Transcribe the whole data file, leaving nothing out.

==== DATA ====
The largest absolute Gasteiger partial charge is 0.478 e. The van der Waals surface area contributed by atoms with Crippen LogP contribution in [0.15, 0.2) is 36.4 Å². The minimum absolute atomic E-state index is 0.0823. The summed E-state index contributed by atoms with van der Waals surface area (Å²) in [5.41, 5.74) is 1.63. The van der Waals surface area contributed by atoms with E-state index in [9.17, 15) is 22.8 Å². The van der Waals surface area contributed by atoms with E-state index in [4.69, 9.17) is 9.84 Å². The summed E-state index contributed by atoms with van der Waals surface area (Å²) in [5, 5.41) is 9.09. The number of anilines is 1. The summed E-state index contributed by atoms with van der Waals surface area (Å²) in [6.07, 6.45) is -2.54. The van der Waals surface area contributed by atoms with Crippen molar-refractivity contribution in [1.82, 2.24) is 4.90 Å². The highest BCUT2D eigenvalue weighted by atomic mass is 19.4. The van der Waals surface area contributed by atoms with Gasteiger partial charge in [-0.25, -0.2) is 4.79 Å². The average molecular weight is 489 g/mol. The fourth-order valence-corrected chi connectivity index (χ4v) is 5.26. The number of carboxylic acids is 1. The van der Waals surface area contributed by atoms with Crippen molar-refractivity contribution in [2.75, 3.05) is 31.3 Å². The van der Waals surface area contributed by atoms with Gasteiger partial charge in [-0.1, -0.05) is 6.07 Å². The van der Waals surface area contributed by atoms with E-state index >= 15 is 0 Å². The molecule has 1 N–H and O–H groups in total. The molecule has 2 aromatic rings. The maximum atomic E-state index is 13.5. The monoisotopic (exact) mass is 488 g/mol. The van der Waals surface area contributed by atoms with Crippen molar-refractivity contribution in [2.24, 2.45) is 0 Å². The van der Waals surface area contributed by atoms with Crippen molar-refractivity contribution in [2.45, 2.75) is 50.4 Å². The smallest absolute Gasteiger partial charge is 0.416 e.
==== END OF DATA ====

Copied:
The largest absolute Gasteiger partial charge is 0.478 e. The van der Waals surface area contributed by atoms with Crippen LogP contribution in [0.15, 0.2) is 36.4 Å². The minimum absolute atomic E-state index is 0.0823. The summed E-state index contributed by atoms with van der Waals surface area (Å²) in [5.41, 5.74) is 1.63. The van der Waals surface area contributed by atoms with E-state index in [9.17, 15) is 22.8 Å². The van der Waals surface area contributed by atoms with E-state index in [4.69, 9.17) is 9.84 Å². The summed E-state index contributed by atoms with van der Waals surface area (Å²) in [5, 5.41) is 9.09. The number of anilines is 1. The summed E-state index contributed by atoms with van der Waals surface area (Å²) in [6.07, 6.45) is -2.54. The van der Waals surface area contributed by atoms with Crippen molar-refractivity contribution in [1.82, 2.24) is 4.90 Å². The highest BCUT2D eigenvalue weighted by atomic mass is 19.4. The van der Waals surface area contributed by atoms with Gasteiger partial charge in [-0.25, -0.2) is 4.79 Å². The average molecular weight is 489 g/mol. The fourth-order valence-corrected chi connectivity index (χ4v) is 5.26. The number of carboxylic acids is 1. The van der Waals surface area contributed by atoms with Crippen molar-refractivity contribution in [2.75, 3.05) is 31.3 Å². The van der Waals surface area contributed by atoms with Gasteiger partial charge in [-0.1, -0.05) is 6.07 Å². The van der Waals surface area contributed by atoms with E-state index >= 15 is 0 Å². The molecule has 1 N–H and O–H groups in total. The molecule has 2 aromatic rings. The maximum atomic E-state index is 13.5. The monoisotopic (exact) mass is 488 g/mol. The van der Waals surface area contributed by atoms with Crippen molar-refractivity contribution in [2.24, 2.45) is 0 Å². The van der Waals surface area contributed by atoms with Crippen molar-refractivity contribution in [2.45, 2.75) is 50.4 Å². The smallest absolute Gasteiger partial charge is 0.416 e.